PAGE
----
ML and Todd initially have fun working on Shonzi’s movie, but he takes things too far when he films the two in a private moment.  While ML is upset, Todd is actually kind of into it–at least the idea of making a sex tape.  ML is pretty quick to shut this down.

 

As it turns out, the relationship between ML and Todd has its share of problems.  ML is still in the process of going through a divorce, and started dating Todd before her marriage was over.  She is still keeping their relationship a secret to a large degree, causing tension between them.

 

Things get even more complicated when Todd’s dad has a heart attack, prompting Shonzi to move in with the couple.  As ML gets a better picture of Shonzi’s attitudes towards women, she decides to spend time with him making a film so he can get to know at least one woman better.

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Join us–we have t-shirts.

 

Inspired by a viral clip, ML and Shonzi approach the subject of cat calling, interviewing several women about their experiences and reactions in a segment they call Rainbow Time.  Just when ML seems to be making a breakthrough, the two interview Justine, a developmentally disabled woman whom Shonzi dismisses and calls ugly.

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You know it’s serious when a woman stops in the middle of eating Chinese food.

 

Shonzi continues to spy on ML and Todd until finally ML has had enough.  She decides to take a break from Todd as she’s never really had time to herself.  Frustrated with his brother, Todd pawns Shonzi off on another family member.  When a confrontation goes horribly awry, the police are involved, and no one believes Shonzi’s side of the story.  Will the family be able to bounce back after this episode?

The Rating:

2/5 Pink Panther Heads

Is it horrible that I felt the message of this film was that disabled people are just like everyone else—they can be huge pervs too.  I appreciate that the intention was to humanize Shonzi rather than make him a simple, naïve child-like figure who occasionally spouts out sage advice, as Hollywood is wont to do.  But the film took things a bit too far in the other direction IMHO, and he just ended up seeming creepy, gross, and not particularly likeable.

More than this, though, the film isn’t particularly memorable, and it gets boring in places because there’s no real opportunity to emotionally connect to the characters.

The highlights are the films Todd and Shonzi make together, and it seems like the actors are genuinely having fun at those times.  The segment ML and Shonzi do together as Rainbow Time is nice too, and I expected it to recur in the film (and was somewhat disappointed when it didn’t).  Maybe that’s just the influence of Welcome to Me?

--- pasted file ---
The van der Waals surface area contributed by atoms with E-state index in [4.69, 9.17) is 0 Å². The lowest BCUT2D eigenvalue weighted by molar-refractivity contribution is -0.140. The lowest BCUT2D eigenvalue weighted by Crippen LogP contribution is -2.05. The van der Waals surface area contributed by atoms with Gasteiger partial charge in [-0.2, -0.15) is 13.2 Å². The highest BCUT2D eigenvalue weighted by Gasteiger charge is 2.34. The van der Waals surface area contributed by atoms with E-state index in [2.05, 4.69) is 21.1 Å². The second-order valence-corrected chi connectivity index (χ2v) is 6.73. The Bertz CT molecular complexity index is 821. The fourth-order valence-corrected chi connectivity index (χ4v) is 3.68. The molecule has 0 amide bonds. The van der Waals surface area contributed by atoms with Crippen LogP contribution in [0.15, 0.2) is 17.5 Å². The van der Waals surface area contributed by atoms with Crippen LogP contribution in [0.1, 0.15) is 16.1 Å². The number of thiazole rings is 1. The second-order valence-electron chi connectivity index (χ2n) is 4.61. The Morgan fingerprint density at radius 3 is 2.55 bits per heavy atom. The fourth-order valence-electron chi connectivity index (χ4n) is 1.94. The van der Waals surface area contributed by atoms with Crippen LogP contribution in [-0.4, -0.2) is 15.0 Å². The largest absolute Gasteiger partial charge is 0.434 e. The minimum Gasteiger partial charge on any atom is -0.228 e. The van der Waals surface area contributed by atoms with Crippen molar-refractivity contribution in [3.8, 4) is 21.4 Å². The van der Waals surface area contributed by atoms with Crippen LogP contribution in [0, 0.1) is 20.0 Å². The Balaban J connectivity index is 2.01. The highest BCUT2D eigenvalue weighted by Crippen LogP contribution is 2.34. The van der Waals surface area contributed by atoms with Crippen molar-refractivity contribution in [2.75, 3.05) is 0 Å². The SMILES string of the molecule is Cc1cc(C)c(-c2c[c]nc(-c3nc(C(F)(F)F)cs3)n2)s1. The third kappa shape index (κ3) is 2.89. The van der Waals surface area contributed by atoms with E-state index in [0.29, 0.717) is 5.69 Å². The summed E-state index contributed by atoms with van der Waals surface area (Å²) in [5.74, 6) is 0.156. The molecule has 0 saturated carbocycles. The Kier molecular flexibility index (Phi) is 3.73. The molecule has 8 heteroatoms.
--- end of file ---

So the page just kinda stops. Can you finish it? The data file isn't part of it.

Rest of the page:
Our girl ML shines as usual, and Timm Sharp has a nice grungy Jason Schwartzmann vibe going on.

Would Christa spend quality time with this one or run in the opposite direction?  Find out here!


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Putzel, or: Poseidon, God of the Sea

The reign of Melanie Lynskey continues as we come full circle back to NYC after leaving it behind in last week’s film.  Once again, we’re in for a comedy/drama about family because that’s how ML rolls—though this week we get considerably more lox and unexpected guitar serenades.

The Film:

Putzel

Where to Watch:

Hoopla

The Uncondensed Version:

Welcome to Himmelstein’s House of Lox, a family business in the Upper West Side passed down from father to son…to nephew?  Walter, whom everyone in the neighborhood affectionately(?) calls Putzel, fully expects his uncle Sid to pass the business on to him any day now.  He’s built his 40 year plan around owning and operating the store for 40 years and determines to carry on his grandfather’s legacy…which is especially convenient considering Walter fears leaving the boundaries of the UWS.

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Walter was also waiting for the family’s telepathic abilities to kick in…

Everything seems to be lining up nicely with Sid and his wife Gilda retiring to Arizona…until our girl ML cruises into the fish store, dishing out impressive knowledge about lox and charming everyone in general with her Melanie Lynskey-ness.  She even scores free fish from Sid, almost unheard of from Walter’s grumpy uncle.

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Lox be a lady tonight? (Done, I promise.)

Suddenly everything is falling apart.  Not only does Sid plan to sell the store when he receives an outside offer, but Walter’s marriage also seems to be completely off the rails.  After sleeping with Hector, a neighborhood tough guy(/it was never entirely clear to me what he does), Willa seems determined to end the marriage–just as determined as Walter is to fix it.  Walter now has much scheming to do to keep his marriage problems a secret, stop Sid and ML (Sally) from getting closer, and guarantee the store’s succession.

Predictably, none of Walter’s plans work out the way he expects.  Even though Sid seems inclined to give Walter the store, he’s also more inclined to leave Gilda.  Complicating matters further, Walter is finding himself attracted to Sally because ML is a beautiful goddess.  When their relationship gets serious, Sally tries to distance herself from Walter as she’s always on the road as a dancer.

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I’ve always found a staring contest is the best way to establish your authority during a date.

It seems ML has swept out of the neighborhood as quickly as she swept in, but not before both Gilda and Sid figure out what’s been going on.

After a heart-to-heart with Sid about broken dreams and a few fish being thrown in Walter’s general direction, Walter seems to be getting everything he’s ever wanted.  …Right?

The Rating:

4/5 Pink Panther Heads